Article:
Exploring leptin from endothelial activation to subclinical organ damage in young black and white adults: the African-PREDICT study
Motivation: Cardiovascular diseases (CVDs) are the most predominant non-communicable diseases worldwide. The most prominent risk factor that is accountable for the development of CVD, namely hypertension, is drastically increasing particularly in sub-Saharan Africa. Recently, obesity emerged as the single most essential risk factor for the development of hypertension and other related metabolic disorders. The mechanisms by which obesity may lead to hypertension development is not yet fully established. Epidemiological studies suggest leptin as a crucial factor underpinning obesity-associated hypertension and cardiovascular disorders primarily in older, obese and diseased individuals. To increase our understanding of the earlier phases of hypertension and CVD development, we, therefore, investigated what role leptin is already playing in healthy young adults who are at risk of hypertension development. Aim The central aim of this study was to determine the relationships that exist between measures of autonomic activity, endothelial activation, blood pressure, large arterial structure and function, as well as the retinal microvasculature with leptin in young black and white adults. Method This present cross-sectional study is a part of the African Prospective study on the Early Detection and Identification of Cardiovascular disease and Hypertension (African-PREDICT study). All the available baseline data of the first 820 participants in the African-PREDICT study were used in this present Ph.D. study. The study participants comprised of both white (n= 389) and black (n= 431) young healthy men and women between the age bracket 20-30 years. Participation in the study was voluntary, and the participants signed consent forms before conducting any measurements. Standard procedures and methods were used to capture all data and included questionnaire data (standard general health and demographic questionnaire), body composition and accelerometry assessments (anthropometric, bioelectrical impedance and accelerometry assessments) and cardiovascular measurements (measures of autonomic function, blood pressure, micro- and macro vascular functions), as well as biochemical analyses of all relevant biomarkers used in the study. For statistical analyses, variables that were not normally distributed were log transformed, means and proportions were compared using either independent t-tests, Chi-square tests or analysis of variance or covariance. Single, partial and multiple regression analyses were used to investigate associations between main variables of interest (independent variable: serum leptin and dependent variables: measures of autonomic function, endothelial cell activation and function, blood pressure, large artery structure and function as well as retinal microvasculature). In either the partial or multiple regression analysis, confounders were adjusted for. In all cases, p≤0.05 was used to indicate statistical significance. Results and conclusion of each manuscript Article 1: We investigated the associations between measures of autonomic function (24-hour heart rates and heart rate variability measures), endothelial cell activation (intercellular cell adhesion molecule-1 (ICAM-1), vascular cell adhesion molecule-1 (VCAM-1), monocyte chemoattractant protein-1 (MCP-1)) and blood pressure (24-hour blood pressure measures) with leptin, in a young black and white population. Our results showed an independent and a consistent association between markers of autonomic activity (such as 24-hour heart rate, day and night-time heart rate as well as heart rate variability total power) and leptin in both white (all p≤0.001) and black men (all p≤0.040). These particular associations were either not found or less prominent in women, despite their almost ten-fold higher leptin levels than men. An independent association was observed between 24-hour diastolic blood pressure with leptin (Std β = 0.37; p=0.006) only in white men. No independent association was observed between leptin and indicators of endothelial cell activation, irrespective of ethnicity or sex. This study, therefore, suggests the potential role that leptin might play in future blood pressure elevation especially in men. Article 2: We explored the relationships that existed between leptin and large artery structure and function and a marker of endothelial dysfunction, namely von Willebrand (vWF) factor in young healthy men and women of the African-PREDICT study. The results from this cross-sectional association showed that in healthy young men, leptin was independently and negatively associated with carotid intima-media thickening (CIMT) (R2=0.05; β=-0.20; p=0.036) and cross-sectional wall area (CSWA) (R2=0.05; β=-0.20; p=0.035) in a multivariable-adjusted regression analysis. The association was confirmed in only the overweight healthy men after dividing the participants into the various body mass index categories (CIMT: R2=0.15; β=-0.41; p=0.007; CSWA: R2=0.21;β =-0.47; p=0.002). No association was observed in women or between pulse wave velocity and vWF with leptin in any group. This study suggests the potential vascular protective role of leptin in the macrovasculature especially in healthy young men without any overt CVD. Article 3: This article examined whether measurements of the retinal microvasculature are associated with leptin in healthy young black and white men and women. Black men had lower body weight and lower leptin than white men, whereas black women had increased adiposity and leptin compared to white women (all p<0.001). Black individuals had narrower artery, and greater maximum arteriolar and venular dilations in response to light flicker than the white groups (p<0.001). In all groups except black women, arterio-venous ratio was inversely associated with leptin (all p≤0.044), but the association was lost upon adjustment for body mass index and other covariates. We also observed a negative relation between maximal venular dilation and leptin only in black men in single and multiple regression analyses (Std β=-0.22; R2= 0.05; p=0.035). Lastly, no associations were found between other retinal measures with leptin in the other groups. The study suggests the potential detrimental role of leptin in microvasculature of black men who also have been reported to be at a greater risk of CVD development. General conclusion: Despite the higher leptin levels in women than in men, leptin showed an independent association with more measures of cardiovascular function in men than women by showing a consistent association with more markers of autonomic activity in all men, and blood pressure only in white men. Leptin also showed an independent and negative association with measures of subclinical atherosclerosis in all men. However, in the young black men, leptin associated negatively with retinal venular dilation in response to external stimulus. This study, therefore, highlights the potentially beneficial and detrimental associations of leptin with cardiovascular estimates in healthy young adults, particularly men. Our findings suggest that leptin-induced cardiovascular action in young adults are influenced by sex, ethnicity and the different vascular bed.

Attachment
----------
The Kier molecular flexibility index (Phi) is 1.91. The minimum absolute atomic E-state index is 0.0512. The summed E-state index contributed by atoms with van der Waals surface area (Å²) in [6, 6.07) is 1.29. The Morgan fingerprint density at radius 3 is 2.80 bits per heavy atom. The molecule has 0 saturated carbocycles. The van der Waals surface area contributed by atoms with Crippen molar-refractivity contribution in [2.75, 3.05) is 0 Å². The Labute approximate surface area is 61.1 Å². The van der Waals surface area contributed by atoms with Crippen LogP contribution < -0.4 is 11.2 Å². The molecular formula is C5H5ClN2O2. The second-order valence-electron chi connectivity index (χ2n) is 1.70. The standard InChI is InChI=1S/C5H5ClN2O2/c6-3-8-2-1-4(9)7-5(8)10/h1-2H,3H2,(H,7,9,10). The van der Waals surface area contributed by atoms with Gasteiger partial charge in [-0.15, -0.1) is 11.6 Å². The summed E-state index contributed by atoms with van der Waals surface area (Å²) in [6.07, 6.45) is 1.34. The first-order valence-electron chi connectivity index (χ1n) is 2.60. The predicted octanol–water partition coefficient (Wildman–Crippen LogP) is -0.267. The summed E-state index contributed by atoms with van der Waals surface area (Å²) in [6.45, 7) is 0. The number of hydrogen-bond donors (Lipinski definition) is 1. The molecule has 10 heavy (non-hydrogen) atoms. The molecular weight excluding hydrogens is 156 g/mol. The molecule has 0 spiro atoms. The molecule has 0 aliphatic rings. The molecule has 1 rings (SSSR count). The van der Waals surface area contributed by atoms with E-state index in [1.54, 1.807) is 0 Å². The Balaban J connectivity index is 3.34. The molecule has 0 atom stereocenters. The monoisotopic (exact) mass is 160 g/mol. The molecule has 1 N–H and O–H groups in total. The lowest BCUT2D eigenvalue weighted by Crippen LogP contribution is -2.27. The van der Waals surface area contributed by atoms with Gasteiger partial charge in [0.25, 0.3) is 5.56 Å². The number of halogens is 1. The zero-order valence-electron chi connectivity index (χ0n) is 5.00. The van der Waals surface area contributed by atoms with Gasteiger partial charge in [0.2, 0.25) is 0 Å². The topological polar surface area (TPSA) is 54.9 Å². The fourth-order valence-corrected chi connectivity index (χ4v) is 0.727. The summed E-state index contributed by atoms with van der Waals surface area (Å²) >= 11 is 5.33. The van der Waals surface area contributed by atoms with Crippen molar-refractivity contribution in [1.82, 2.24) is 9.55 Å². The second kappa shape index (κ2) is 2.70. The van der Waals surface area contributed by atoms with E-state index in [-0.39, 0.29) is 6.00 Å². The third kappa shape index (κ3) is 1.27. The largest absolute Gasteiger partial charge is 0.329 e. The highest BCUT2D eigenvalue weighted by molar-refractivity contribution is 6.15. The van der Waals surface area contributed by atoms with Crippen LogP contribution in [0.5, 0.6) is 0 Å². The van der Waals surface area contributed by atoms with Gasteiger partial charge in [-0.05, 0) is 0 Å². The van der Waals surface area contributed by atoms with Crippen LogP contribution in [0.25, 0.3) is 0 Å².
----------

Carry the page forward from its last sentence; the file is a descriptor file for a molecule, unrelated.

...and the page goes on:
- Health Sciences